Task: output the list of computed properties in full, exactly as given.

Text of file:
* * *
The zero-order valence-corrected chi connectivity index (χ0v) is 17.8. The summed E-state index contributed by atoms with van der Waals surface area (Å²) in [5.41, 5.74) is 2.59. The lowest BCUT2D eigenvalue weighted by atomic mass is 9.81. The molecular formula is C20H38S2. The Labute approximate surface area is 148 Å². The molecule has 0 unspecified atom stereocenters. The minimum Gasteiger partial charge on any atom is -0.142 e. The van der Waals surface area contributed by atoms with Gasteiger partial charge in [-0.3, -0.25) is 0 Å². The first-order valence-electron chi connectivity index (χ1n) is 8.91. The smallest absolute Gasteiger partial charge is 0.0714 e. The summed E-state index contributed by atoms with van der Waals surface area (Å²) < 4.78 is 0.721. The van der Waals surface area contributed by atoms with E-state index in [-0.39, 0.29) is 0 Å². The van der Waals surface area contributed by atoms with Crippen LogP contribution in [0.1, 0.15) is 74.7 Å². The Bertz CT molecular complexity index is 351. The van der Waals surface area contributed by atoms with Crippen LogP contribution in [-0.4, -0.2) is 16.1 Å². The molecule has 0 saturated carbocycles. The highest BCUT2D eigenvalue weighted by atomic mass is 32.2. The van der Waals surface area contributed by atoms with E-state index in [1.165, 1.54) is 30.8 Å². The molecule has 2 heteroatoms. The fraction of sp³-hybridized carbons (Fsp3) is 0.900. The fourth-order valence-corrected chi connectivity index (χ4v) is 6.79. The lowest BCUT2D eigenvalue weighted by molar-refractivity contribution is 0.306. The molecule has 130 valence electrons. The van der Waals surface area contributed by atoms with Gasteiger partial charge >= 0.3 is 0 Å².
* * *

The zero-order valence-corrected chi connectivity index (χ0v) is 17.8. The summed E-state index contributed by atoms with van der Waals surface area (Å²) in [5.41, 5.74) is 2.59. The lowest BCUT2D eigenvalue weighted by atomic mass is 9.81. The molecular formula is C20H38S2. The Labute approximate surface area is 148 Å². The molecule has 0 unspecified atom stereocenters. The minimum Gasteiger partial charge on any atom is -0.142 e. The van der Waals surface area contributed by atoms with Gasteiger partial charge in [-0.3, -0.25) is 0 Å². The first-order valence-electron chi connectivity index (χ1n) is 8.91. The smallest absolute Gasteiger partial charge is 0.0714 e. The summed E-state index contributed by atoms with van der Waals surface area (Å²) < 4.78 is 0.721. The van der Waals surface area contributed by atoms with E-state index in [-0.39, 0.29) is 0 Å². The van der Waals surface area contributed by atoms with Crippen LogP contribution in [0.1, 0.15) is 74.7 Å². The Bertz CT molecular complexity index is 351. The van der Waals surface area contributed by atoms with Crippen LogP contribution in [-0.4, -0.2) is 16.1 Å². The molecule has 0 saturated carbocycles. The highest BCUT2D eigenvalue weighted by atomic mass is 32.2. The van der Waals surface area contributed by atoms with E-state index in [1.165, 1.54) is 30.8 Å². The molecule has 2 heteroatoms. The fraction of sp³-hybridized carbons (Fsp3) is 0.900. The fourth-order valence-corrected chi connectivity index (χ4v) is 6.79. The lowest BCUT2D eigenvalue weighted by molar-refractivity contribution is 0.306. The molecule has 130 valence electrons. The van der Waals surface area contributed by atoms with Gasteiger partial charge >= 0.3 is 0 Å².